The creation of communities united by an interest in journalism and the defense of the free press is something in which media from other countries, like the The Guardian from Britain and The New York Times from the U.S., are already betting on, he observed.
“This part of Multidão summons the reader as an activist. An activist who believes in correct information, which does not only serve large groups, but also interests of communities, of niches that are precisely the niches that independent media cover,” he said. “This new platform seems to be organizing this demand from people to engage in interesting stories and credible information.”
For the professor, the customization proposed by Multidão, with the emphasis on the journalist and not on the outlet, also follows a current trend of “solidifying the journalist’s brand.”
“The negative side of this is that individuals who do not believe in freedom of the press start to persecute the authors of stories or even the columnists who give their opinion, not understanding that this is part of our social role,” he said. “The positive side is that we can get moral support in networks, and financial support, precisely because we are detaching our names from the journalistic companies we work for. So despite this phenomenon of persecution, which is very strong, there is an opportunity to have a positive, virtuous community around the journalists who put themselves out there.”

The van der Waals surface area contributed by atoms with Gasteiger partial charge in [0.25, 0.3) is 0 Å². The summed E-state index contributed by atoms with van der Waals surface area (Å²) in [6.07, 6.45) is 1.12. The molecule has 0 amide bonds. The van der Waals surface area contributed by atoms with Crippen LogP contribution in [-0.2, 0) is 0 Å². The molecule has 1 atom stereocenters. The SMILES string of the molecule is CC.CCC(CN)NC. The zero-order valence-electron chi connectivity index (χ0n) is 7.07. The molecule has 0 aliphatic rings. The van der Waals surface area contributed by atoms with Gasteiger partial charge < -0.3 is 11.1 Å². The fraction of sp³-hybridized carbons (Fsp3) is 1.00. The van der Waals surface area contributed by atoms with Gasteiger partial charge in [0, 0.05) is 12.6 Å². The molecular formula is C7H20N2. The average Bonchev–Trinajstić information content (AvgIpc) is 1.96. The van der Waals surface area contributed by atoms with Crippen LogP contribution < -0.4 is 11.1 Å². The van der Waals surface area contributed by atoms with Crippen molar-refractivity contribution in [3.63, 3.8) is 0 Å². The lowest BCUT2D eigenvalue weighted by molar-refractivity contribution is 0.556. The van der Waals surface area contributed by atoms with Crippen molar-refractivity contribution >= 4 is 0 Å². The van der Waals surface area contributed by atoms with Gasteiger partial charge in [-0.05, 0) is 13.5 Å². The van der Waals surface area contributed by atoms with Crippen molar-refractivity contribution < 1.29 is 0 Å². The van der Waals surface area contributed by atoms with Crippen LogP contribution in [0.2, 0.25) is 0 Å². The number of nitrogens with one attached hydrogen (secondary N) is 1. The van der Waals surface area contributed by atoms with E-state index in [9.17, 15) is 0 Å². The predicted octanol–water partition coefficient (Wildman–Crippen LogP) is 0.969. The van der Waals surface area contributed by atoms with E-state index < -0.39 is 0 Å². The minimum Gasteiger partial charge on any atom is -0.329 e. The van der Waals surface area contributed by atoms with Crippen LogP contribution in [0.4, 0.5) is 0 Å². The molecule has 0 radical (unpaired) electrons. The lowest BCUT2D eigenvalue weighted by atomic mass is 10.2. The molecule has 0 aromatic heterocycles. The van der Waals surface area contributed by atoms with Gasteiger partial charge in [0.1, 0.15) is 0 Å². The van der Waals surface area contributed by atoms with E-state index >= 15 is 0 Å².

In his studies, Capoano says he has identified that, in Brazil as in other countries, crowdfunding as a financing alternative for journalism works well for short and punctual projects, such as special reports, for example. The method is no longer so reliable to sustain journalism outlets continuously. That’s because supporters scatter, he said.
“To make crowdfunding work in journalism, you have to keep engagement high. If it is to depend on people putting their money there simply because the crowdfunding platform is available, studies show that support tends to cool,” the professor noted.
He evaluates that, in this sense, Multidão can work by proposing a constant engagement, by having the relationship between producer and consumer of information at its center.
“We need to make people understand that funding is at the heart of these [journalistic] productions. People are already morally supportive of independent media, but the relationship of support with money to be invested is not yet very clear,” he said. “Being on the internet, these independent media are considered free. This initiative, in addition to linking support and money between the ends, can slightly change the mentality of both independent journalism that is activist, believes in what it does, and the reader, making them understand that one needs the other morally and financially.”